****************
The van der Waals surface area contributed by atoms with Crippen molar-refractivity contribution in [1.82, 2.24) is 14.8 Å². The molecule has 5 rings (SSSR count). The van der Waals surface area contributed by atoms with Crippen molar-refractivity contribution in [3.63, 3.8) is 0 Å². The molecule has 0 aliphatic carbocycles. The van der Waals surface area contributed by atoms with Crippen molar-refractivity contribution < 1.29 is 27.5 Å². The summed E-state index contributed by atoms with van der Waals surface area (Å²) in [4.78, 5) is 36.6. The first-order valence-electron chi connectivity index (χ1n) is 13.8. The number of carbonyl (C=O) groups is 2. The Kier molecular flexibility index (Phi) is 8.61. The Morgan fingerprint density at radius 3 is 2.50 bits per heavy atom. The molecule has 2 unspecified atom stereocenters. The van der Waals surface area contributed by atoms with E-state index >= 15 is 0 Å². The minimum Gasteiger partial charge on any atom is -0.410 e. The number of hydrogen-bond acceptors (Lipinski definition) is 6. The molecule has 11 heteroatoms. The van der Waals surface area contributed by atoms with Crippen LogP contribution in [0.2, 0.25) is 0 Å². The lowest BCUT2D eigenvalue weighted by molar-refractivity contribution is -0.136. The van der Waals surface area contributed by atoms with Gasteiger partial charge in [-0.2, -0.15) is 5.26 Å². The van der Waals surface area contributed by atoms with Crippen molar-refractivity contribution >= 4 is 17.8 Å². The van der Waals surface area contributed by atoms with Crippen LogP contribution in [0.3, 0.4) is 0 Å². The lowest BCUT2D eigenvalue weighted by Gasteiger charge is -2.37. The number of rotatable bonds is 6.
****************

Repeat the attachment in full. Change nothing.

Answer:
The van der Waals surface area contributed by atoms with Crippen molar-refractivity contribution in [1.82, 2.24) is 14.8 Å². The molecule has 5 rings (SSSR count). The van der Waals surface area contributed by atoms with Crippen molar-refractivity contribution in [3.63, 3.8) is 0 Å². The molecule has 0 aliphatic carbocycles. The van der Waals surface area contributed by atoms with Crippen molar-refractivity contribution < 1.29 is 27.5 Å². The summed E-state index contributed by atoms with van der Waals surface area (Å²) in [4.78, 5) is 36.6. The first-order valence-electron chi connectivity index (χ1n) is 13.8. The number of carbonyl (C=O) groups is 2. The Kier molecular flexibility index (Phi) is 8.61. The Morgan fingerprint density at radius 3 is 2.50 bits per heavy atom. The molecule has 2 unspecified atom stereocenters. The van der Waals surface area contributed by atoms with E-state index >= 15 is 0 Å². The minimum Gasteiger partial charge on any atom is -0.410 e. The number of hydrogen-bond acceptors (Lipinski definition) is 6. The molecule has 11 heteroatoms. The van der Waals surface area contributed by atoms with Crippen LogP contribution in [0.2, 0.25) is 0 Å². The lowest BCUT2D eigenvalue weighted by molar-refractivity contribution is -0.136. The van der Waals surface area contributed by atoms with Gasteiger partial charge in [-0.2, -0.15) is 5.26 Å². The van der Waals surface area contributed by atoms with Crippen molar-refractivity contribution >= 4 is 17.8 Å². The van der Waals surface area contributed by atoms with Crippen LogP contribution in [0.3, 0.4) is 0 Å². The lowest BCUT2D eigenvalue weighted by Gasteiger charge is -2.37. The number of rotatable bonds is 6.